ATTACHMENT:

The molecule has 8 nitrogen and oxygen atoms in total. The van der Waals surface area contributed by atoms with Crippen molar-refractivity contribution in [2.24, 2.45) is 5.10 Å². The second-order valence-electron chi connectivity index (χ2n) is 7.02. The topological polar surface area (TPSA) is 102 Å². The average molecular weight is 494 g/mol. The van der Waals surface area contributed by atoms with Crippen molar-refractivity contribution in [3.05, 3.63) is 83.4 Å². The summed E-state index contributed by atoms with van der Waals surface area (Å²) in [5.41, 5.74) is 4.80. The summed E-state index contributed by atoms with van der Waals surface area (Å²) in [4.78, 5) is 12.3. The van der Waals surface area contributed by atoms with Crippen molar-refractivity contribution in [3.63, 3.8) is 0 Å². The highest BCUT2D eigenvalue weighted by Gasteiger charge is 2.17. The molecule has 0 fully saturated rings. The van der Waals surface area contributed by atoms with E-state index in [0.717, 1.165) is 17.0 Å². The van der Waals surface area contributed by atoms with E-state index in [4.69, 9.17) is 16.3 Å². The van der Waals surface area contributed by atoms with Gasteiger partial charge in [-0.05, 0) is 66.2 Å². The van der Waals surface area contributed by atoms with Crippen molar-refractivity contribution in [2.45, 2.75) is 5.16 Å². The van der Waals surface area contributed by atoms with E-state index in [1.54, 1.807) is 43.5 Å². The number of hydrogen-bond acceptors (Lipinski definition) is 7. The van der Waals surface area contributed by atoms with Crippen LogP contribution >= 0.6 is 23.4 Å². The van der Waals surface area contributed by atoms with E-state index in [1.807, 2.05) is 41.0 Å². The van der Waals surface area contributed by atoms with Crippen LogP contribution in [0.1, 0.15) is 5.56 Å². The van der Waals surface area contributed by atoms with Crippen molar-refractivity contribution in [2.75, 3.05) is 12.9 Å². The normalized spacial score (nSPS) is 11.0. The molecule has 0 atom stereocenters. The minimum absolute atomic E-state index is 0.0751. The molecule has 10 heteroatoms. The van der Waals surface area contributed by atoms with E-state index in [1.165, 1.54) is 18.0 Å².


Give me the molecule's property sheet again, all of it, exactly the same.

The molecule has 8 nitrogen and oxygen atoms in total. The van der Waals surface area contributed by atoms with Crippen molar-refractivity contribution in [2.24, 2.45) is 5.10 Å². The second-order valence-electron chi connectivity index (χ2n) is 7.02. The topological polar surface area (TPSA) is 102 Å². The average molecular weight is 494 g/mol. The van der Waals surface area contributed by atoms with Crippen molar-refractivity contribution in [3.05, 3.63) is 83.4 Å². The summed E-state index contributed by atoms with van der Waals surface area (Å²) in [5.41, 5.74) is 4.80. The summed E-state index contributed by atoms with van der Waals surface area (Å²) in [4.78, 5) is 12.3. The van der Waals surface area contributed by atoms with Crippen molar-refractivity contribution in [3.63, 3.8) is 0 Å². The highest BCUT2D eigenvalue weighted by Gasteiger charge is 2.17. The molecule has 0 fully saturated rings. The van der Waals surface area contributed by atoms with E-state index in [0.717, 1.165) is 17.0 Å². The van der Waals surface area contributed by atoms with E-state index in [4.69, 9.17) is 16.3 Å². The van der Waals surface area contributed by atoms with Gasteiger partial charge in [-0.05, 0) is 66.2 Å². The van der Waals surface area contributed by atoms with Crippen molar-refractivity contribution in [2.45, 2.75) is 5.16 Å². The van der Waals surface area contributed by atoms with E-state index in [1.54, 1.807) is 43.5 Å². The number of hydrogen-bond acceptors (Lipinski definition) is 7. The van der Waals surface area contributed by atoms with Crippen LogP contribution >= 0.6 is 23.4 Å². The van der Waals surface area contributed by atoms with E-state index in [1.807, 2.05) is 41.0 Å². The van der Waals surface area contributed by atoms with Crippen LogP contribution in [0.1, 0.15) is 5.56 Å². The van der Waals surface area contributed by atoms with Crippen molar-refractivity contribution in [2.75, 3.05) is 12.9 Å². The normalized spacial score (nSPS) is 11.0. The molecule has 0 atom stereocenters. The minimum absolute atomic E-state index is 0.0751. The molecule has 10 heteroatoms. The van der Waals surface area contributed by atoms with E-state index in [1.165, 1.54) is 18.0 Å².